Next year at Spa, we get our first look at the new GT1 cars when they are phased into the series with their own category. They will be slower than the existing GT1s, and so running them alongside the faster, more exciting cars is hardly likely to get the juices flowing, but they will be the future. The new GT2 cars will go the same speed but will be cheaper to run, and will run next year alongside the existing cars so I for one will be there at Eau Rouge once again to get my fix.

By September 2008 we will know whether or not the championship will have one tyre supplier or competition. The business case for the tyre companies has already been eroded by the limitations already introduced by the series and so my guess is that it will be sole tyre supplier. By October there will be a final set of GT1 and GT2 technical regulations which will serve the FIA and the ACO races in 2010 and manufacturers can make their decisions for the next five years. In November the provider of the standard ECU will be finalised a year ahead of the closing date for entries for the 2010 season. By December 2008, Ratel will have his calendar and will present it to the FIA World Council.

“Basically the regulations are a mix of the basic initial proposal which was for GT3 cars, divided into two,” says Ratel. “They are a combination of GT2 and GT3 regulations. From GT3 we have kept two elements. One is the weight of the cars because we think the easiest way to save development costs is to have a higher minimum weight. The second point is the engine. If you control the electronic and mechanical reference, the FIA believes that it can control the power.

“To avoid the vast disparity of performance with GT3 we intend to have two power to weight ratios. In GT1 this has been lowered from our initial proposal 1300kg for 650bhp. This is now 600bhp for 1250kg. Then you come down to 1200kg for 560bhp, which makes GT really accessible. GT2 is something like 500bhp for 1200kg, and 460bhp for 1150kg. Those are the two points from GT3. Then you have coming from GT2 the rest, which is basically the written technical regulations.”

So what of the future? Having disagreed with Ratel, I have to present an alternative. He resolutely does not accept the option of having token flyaway races to fulfil the criteria for a World Championship of three continents. His idea is in for a penny, in for a pound. He knows more than I do about who is willing to spend money and what they want for it, but I disagree with him. He says that he has invitations from many circuits around the world and it can work. My guess is that if it does work, it will be for only a year or two before the promoters go bankrupt due to poor gate returns and inadequate interest due to a lack of time to educate.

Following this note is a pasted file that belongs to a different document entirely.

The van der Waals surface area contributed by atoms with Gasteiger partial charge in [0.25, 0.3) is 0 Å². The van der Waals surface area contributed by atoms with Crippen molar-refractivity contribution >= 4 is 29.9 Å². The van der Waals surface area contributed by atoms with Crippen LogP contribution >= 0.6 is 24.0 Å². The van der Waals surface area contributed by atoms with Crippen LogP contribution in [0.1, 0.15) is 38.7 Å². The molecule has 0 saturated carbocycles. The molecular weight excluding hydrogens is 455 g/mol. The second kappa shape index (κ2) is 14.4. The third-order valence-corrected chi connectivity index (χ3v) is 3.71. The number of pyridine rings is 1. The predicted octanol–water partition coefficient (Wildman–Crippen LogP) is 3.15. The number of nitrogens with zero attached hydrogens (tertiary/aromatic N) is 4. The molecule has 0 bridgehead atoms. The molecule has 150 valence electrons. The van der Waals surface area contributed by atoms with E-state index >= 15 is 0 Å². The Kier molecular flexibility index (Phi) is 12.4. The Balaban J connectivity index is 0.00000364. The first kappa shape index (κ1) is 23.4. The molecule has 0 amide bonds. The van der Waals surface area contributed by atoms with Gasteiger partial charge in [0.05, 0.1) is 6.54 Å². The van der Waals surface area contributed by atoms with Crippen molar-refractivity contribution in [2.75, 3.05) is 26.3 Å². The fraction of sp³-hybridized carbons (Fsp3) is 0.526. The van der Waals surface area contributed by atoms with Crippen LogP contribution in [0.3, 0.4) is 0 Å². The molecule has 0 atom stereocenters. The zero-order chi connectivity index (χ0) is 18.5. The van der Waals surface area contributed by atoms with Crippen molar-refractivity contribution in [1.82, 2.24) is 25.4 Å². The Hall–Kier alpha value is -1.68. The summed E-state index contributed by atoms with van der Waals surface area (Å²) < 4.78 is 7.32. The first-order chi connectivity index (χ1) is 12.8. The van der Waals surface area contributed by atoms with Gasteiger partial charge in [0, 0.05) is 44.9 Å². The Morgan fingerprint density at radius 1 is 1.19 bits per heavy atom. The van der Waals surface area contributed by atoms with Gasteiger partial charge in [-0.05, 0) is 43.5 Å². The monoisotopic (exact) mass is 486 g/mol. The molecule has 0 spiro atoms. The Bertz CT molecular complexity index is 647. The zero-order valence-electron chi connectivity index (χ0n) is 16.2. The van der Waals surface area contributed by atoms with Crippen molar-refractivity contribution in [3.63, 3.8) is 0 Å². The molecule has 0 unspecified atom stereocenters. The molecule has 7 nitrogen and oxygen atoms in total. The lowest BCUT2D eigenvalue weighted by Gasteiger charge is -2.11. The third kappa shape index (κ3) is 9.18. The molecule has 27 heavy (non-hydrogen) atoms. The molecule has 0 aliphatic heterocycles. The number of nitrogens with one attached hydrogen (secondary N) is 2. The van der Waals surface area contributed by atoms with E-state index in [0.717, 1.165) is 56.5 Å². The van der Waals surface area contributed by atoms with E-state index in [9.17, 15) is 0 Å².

My opinion is that there has to be a period of bedding in the idea of a World Championship with steady growth rather than an all-or-nothing approach. There has to be a massive drive to establishing the Championship as a household entity through the print and television media, be it paid for content or a must-have product for the television companies. The Championship has to have instant recognition, have appeal to draw in big crowds and attract big sponsorship from companies who can make a business case for supporting it outside Europe when the time comes. It has to have television contracts with terrestrial channels all over Europe in key countries, and start to attract tens of thousands to each race.

Drivers need to be as well known as the brands of Ferrari and Maserati. Each Formula One Grand Prix is an event and Ratel needs to create his own event- filled season that drips glamour, sex and money before expanding. Crowds standing at Eau Rouge watching Enge, Kox and Lammers in the Lamborghini, or Kumpen in the Saleen for example, will know what I mean. There is a lot more work to be done to attract investment before Ratel should think about going global. The ‘World’ title is not enough.

Andrew Cotton, August 2008